The writers conclude that it will be a while yet before China gains a lot of influential power in Asia. This is because there are several nations working against her such as America, New Zealand, Australia and Japan who are subverting her attempts. Furthermore, that though China is like a ticking time bomb, there should be no attempt made at rushing the hand of the clock.
As far as the delicate balance between foreign relations and politics goes, Yong Deng displays awareness over the double-edge nature of this feat. The reason for this, Yong argues is that economic growth translates to power and hence, a threat to many. China has been placed between a rock and a hard place of having to choose between the economic growth and overall well-being of its nation and the importance of maintaining favorable foreign relations with other nations, especially the ones with power. No only did China have regional challenges resulting from its robust economic growth but it also faced skepticism from the US who saw the Chinese as a potential threat to its strategic and economic interests in Asia and beyond.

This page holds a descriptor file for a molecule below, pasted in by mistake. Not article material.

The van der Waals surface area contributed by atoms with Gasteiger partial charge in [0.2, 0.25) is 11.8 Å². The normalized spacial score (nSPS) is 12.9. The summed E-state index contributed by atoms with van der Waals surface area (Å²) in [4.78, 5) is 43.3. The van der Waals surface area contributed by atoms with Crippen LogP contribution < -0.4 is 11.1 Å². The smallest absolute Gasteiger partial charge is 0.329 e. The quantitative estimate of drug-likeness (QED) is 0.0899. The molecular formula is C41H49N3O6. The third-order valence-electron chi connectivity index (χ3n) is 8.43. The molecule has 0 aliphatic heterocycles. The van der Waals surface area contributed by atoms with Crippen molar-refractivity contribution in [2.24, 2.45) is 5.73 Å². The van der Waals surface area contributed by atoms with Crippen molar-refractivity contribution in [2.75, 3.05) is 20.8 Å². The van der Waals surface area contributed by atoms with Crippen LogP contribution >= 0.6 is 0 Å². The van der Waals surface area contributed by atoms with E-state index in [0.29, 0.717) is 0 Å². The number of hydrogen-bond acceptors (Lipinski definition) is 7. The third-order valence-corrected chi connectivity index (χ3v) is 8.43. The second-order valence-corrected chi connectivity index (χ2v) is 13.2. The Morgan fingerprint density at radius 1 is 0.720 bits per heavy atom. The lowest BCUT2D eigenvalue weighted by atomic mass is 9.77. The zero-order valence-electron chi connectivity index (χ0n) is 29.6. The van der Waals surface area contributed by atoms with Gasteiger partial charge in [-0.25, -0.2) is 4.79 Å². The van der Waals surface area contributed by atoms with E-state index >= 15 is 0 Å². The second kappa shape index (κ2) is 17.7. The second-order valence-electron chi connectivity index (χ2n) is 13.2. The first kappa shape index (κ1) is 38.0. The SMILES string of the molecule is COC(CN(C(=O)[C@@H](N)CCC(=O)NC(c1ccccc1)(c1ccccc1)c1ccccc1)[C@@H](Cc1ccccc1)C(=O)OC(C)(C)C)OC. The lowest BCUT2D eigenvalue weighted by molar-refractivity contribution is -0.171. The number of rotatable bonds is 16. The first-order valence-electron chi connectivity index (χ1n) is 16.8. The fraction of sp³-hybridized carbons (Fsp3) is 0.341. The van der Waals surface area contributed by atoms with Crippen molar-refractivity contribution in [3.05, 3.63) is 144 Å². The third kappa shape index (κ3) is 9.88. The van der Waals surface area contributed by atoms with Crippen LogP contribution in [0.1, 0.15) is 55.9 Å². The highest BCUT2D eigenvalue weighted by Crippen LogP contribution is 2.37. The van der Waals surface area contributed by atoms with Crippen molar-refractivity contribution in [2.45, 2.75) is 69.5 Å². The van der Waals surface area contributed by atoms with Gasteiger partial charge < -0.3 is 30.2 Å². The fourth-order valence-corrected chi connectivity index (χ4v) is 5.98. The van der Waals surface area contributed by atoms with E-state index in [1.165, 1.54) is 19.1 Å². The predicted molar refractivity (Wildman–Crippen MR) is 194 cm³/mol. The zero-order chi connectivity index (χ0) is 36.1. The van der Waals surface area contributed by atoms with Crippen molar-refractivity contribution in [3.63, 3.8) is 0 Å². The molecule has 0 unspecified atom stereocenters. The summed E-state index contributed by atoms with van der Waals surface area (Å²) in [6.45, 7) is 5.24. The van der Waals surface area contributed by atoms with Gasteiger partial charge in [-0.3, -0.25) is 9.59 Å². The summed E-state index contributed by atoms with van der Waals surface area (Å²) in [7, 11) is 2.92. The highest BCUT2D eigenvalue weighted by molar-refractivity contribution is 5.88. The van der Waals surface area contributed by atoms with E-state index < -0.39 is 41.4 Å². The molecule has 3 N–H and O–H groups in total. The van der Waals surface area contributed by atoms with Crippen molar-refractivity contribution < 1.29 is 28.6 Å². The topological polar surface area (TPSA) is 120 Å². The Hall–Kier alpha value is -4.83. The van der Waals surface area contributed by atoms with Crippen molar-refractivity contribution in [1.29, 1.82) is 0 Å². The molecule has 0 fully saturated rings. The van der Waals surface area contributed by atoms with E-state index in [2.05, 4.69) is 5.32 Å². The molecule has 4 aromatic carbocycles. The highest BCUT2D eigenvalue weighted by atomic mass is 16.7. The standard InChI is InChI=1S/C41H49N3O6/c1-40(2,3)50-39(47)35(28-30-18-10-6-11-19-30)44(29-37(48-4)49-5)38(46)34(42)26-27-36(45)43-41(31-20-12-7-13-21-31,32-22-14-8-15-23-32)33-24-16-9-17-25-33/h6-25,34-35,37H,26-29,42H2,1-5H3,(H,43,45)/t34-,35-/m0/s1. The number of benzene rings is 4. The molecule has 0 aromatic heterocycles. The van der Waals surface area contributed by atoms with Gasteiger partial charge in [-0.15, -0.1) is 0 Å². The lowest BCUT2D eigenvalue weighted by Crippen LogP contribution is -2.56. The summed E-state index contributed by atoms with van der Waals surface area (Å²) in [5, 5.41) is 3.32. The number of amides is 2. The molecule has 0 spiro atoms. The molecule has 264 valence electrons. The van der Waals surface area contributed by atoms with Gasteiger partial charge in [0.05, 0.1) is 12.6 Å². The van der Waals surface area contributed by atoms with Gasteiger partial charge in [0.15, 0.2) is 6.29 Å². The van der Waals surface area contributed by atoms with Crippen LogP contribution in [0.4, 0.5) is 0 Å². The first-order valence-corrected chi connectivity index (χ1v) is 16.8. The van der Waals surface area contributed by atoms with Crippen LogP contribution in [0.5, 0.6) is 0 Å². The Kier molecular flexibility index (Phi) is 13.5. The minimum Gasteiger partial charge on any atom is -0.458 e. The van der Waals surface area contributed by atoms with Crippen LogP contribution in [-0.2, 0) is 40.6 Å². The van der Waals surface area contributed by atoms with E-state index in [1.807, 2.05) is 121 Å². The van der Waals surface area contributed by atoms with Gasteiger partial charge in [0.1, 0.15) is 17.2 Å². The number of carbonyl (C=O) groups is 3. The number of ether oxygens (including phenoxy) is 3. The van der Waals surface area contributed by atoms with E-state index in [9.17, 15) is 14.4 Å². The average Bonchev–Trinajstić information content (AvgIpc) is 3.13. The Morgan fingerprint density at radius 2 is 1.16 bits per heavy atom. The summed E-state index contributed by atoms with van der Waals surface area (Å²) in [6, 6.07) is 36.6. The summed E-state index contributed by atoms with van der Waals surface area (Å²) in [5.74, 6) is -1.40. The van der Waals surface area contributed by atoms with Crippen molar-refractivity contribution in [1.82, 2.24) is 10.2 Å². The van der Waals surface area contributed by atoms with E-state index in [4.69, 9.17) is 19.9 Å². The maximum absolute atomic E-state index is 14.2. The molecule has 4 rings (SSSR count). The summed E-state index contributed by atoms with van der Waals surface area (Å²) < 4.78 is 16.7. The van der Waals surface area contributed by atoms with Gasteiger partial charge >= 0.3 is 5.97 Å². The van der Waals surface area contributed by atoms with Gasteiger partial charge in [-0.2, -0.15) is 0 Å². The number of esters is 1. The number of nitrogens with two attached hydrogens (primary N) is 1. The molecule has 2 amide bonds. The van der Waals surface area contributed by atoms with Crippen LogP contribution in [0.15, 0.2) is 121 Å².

Yong further explains that the basic underlying goal behind the Chinese foreign policy is to manage and engineer its global recognition as a responsible power, especially in the eyes of other powers. China, Yong explains, seeks to maintain a conducive global environment which is critical to national economic strategy. On the other hand, the West and Japan lead the pack in condemning and attacking China, especially in matters of human right and arm and weapon use. This has often succeeded n placing China right at the center of global scrutiny and criticism. This, Yong explains, is the game of power politics.